California Educator

August 2015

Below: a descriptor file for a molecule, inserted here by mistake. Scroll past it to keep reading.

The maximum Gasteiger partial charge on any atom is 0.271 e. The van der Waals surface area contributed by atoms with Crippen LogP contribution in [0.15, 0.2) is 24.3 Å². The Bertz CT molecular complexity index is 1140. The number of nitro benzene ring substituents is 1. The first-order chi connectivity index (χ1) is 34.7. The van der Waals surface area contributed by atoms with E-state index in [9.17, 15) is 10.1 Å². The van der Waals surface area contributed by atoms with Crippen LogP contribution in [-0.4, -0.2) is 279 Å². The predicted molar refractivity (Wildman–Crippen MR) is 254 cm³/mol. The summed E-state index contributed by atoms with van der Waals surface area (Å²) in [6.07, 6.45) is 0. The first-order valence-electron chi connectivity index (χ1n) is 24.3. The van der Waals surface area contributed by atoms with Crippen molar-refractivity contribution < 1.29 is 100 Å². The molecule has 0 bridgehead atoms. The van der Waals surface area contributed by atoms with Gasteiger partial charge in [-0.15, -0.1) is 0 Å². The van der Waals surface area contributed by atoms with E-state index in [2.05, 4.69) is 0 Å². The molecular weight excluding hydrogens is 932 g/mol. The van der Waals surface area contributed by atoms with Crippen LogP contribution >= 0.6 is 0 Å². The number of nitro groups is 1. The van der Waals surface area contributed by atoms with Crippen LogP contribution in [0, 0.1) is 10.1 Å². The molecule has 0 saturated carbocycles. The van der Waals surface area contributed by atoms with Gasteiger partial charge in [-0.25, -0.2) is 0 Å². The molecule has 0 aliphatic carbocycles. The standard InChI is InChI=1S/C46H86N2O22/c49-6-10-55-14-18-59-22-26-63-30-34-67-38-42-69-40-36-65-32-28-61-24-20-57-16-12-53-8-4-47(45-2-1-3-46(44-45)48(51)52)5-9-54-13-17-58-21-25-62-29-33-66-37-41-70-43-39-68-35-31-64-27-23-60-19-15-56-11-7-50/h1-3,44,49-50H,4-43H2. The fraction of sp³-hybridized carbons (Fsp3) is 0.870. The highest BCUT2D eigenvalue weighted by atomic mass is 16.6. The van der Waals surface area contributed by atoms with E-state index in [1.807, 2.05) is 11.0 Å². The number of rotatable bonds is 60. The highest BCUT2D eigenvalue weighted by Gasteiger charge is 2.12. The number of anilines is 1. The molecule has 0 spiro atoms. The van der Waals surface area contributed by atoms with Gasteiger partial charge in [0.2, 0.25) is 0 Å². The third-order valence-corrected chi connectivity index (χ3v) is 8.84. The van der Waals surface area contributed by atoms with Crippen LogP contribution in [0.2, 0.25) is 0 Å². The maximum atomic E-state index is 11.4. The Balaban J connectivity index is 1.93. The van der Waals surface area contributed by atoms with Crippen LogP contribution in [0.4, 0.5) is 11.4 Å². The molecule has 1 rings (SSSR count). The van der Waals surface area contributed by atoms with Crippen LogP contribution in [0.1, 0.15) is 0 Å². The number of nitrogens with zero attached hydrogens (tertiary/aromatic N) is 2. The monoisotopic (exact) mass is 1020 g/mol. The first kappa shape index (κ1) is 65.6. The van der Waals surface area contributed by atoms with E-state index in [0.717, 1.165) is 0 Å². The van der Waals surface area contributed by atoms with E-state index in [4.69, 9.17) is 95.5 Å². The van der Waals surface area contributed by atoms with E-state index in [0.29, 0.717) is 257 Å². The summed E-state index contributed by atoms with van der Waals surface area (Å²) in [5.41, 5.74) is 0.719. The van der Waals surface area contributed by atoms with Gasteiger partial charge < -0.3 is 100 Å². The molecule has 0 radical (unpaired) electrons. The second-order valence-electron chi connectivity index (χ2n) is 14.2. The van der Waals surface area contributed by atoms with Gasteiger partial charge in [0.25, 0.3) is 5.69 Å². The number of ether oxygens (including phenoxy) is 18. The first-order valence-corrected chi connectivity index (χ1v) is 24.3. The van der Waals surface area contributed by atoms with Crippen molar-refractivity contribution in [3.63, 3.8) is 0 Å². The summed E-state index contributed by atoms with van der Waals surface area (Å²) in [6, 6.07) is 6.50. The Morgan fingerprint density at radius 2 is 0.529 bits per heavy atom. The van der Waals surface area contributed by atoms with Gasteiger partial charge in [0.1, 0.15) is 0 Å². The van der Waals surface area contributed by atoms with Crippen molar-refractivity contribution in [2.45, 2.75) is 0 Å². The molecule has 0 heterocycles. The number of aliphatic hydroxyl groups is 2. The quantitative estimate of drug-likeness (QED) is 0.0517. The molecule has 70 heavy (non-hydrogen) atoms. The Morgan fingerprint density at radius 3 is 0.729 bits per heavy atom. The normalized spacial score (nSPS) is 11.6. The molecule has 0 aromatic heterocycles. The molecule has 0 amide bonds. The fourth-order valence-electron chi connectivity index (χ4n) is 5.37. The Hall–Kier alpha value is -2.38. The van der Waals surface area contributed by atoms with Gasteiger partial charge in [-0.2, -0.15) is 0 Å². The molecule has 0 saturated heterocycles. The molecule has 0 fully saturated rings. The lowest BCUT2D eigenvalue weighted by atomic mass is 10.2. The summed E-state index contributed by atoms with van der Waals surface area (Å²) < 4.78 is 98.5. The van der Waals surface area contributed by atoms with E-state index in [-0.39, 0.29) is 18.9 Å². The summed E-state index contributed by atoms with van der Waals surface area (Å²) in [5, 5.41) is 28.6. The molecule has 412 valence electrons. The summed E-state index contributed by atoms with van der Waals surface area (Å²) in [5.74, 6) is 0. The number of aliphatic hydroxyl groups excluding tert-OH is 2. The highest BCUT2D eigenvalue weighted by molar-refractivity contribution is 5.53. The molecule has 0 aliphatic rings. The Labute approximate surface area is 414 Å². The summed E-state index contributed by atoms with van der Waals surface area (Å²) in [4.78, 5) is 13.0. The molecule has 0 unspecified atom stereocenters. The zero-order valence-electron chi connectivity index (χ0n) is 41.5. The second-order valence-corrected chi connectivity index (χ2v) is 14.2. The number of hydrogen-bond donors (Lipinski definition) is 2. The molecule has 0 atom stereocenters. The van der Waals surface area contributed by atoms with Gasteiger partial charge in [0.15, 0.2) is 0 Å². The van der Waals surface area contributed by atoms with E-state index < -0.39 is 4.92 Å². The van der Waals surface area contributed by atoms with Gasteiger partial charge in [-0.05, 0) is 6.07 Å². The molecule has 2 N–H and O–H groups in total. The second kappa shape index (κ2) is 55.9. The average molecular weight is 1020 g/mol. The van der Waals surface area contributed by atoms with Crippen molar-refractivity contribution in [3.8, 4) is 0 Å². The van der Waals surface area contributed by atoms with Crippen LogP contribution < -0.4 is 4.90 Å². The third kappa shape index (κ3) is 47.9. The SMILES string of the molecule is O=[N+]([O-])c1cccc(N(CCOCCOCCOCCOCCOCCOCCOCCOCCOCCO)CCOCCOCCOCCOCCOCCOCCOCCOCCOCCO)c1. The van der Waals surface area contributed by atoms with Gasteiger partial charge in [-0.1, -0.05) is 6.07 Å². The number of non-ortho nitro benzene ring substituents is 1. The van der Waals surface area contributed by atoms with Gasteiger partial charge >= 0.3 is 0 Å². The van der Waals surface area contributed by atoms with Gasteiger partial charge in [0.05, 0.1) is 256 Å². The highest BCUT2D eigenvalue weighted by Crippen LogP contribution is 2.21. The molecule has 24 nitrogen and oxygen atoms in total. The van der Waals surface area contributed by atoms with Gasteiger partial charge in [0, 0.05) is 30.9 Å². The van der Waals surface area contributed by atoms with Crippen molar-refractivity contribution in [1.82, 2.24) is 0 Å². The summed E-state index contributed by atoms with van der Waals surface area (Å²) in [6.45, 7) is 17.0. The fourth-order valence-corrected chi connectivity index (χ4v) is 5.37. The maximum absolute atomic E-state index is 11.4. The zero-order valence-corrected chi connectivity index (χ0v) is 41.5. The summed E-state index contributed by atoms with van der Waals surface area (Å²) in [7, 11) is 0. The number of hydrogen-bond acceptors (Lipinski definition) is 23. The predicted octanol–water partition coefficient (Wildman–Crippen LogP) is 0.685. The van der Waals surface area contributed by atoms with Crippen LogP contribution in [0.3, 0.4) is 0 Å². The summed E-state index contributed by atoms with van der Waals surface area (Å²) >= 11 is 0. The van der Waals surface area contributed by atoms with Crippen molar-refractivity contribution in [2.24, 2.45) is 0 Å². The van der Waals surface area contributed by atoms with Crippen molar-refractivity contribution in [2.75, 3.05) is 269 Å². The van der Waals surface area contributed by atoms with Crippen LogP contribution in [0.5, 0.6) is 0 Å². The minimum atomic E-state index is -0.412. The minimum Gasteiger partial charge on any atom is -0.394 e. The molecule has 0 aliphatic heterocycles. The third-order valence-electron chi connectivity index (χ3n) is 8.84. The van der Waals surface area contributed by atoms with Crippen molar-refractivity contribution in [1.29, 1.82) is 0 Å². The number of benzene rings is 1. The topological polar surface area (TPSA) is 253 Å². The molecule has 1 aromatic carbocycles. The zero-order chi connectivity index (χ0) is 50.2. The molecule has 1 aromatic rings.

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GOAL ACHIEVED TO RETAIN QUALITY TEACHERS After months of negotiations, the Tracy Educators Association and the Tracy Uni- fied School District in San Joaquin County reached a tentative agreement while some 130 educators rallied in support of the teachers' bargaining team during a fact-find- ing hearing. Teachers have been pressing district offi- cials to invest Prop. 30 funds in classroom instruction, including hiring and retaining high-quality, experienced teachers. "Stu- dents are our priority, so it was time for the district to make teachers a priority," says TEA President Joe R aco. "We hope this contract will help recruit and retain our quality teachers." The agreement provides a 7.5 percent increase for the 2015-16 school year. The ratification vote will occur when teachers return to school this month. TEA received a raise last year but prior to that had not seen an increase for more than six years. COLLABORATION TIME IS KEY To improve student learning and teacher training about the new California stan- dards, Fremont Unified educators (Alameda County) negotiated 16 hours of collabora- tion time in new contract language ratified in June by members of the Fremont Unified District Teachers Association (FUDTA). In addition to a 5 percent salary increase and improving transfer language, the union won collaboration time that will be Bargaining Update See details of these stories at Oak Grove Educators Associa- tion in San Jose reinstated Peer Assistance and Review (PAR) and received a 4.5 percent salary increase. PAR programs are coop- erative efforts by local unions and school districts in which teachers provide collegial support, assis- tance, and review to help other teachers improve instruction and student performance. The Sacramento City Teachers Association worked with under- staffed school counselors in advo- cating for students; this resulted in the district agreeing to add 10 counselors districtwide. Advocacy efforts throughout the LCAP con- sultation process by the Anaheim Elementary Education Associa- tion resulted in the district increas- ing the number of school nurses by 12, psychologists by two, and counselors by seven. Similar ef- forts by the Anaheim Secondary Teachers Association resulted in reducing the student-teacher ratio by 5. The Association of Colton Educa- tors approved a 2015-16 agree- ment that includes a 6.26 percent increase in the salary schedule, 15 additional release days, and an increase to coaching, activity pro- gram and extra time stipends. Also in Riverside County, the Menifee Teachers Association, despite an impasse declared by the district at the beginning of June, won a 5 percent raise retroactive to January 2015. The Temecula Valley Edu- cators Association accepted a 3 percent salary increase effective July 1, with additional stipends for special education teachers. AROUND THE STATE Photo by Bobby Yates 41 V O LU M E 2 0 I S S U E 1 Advocacy

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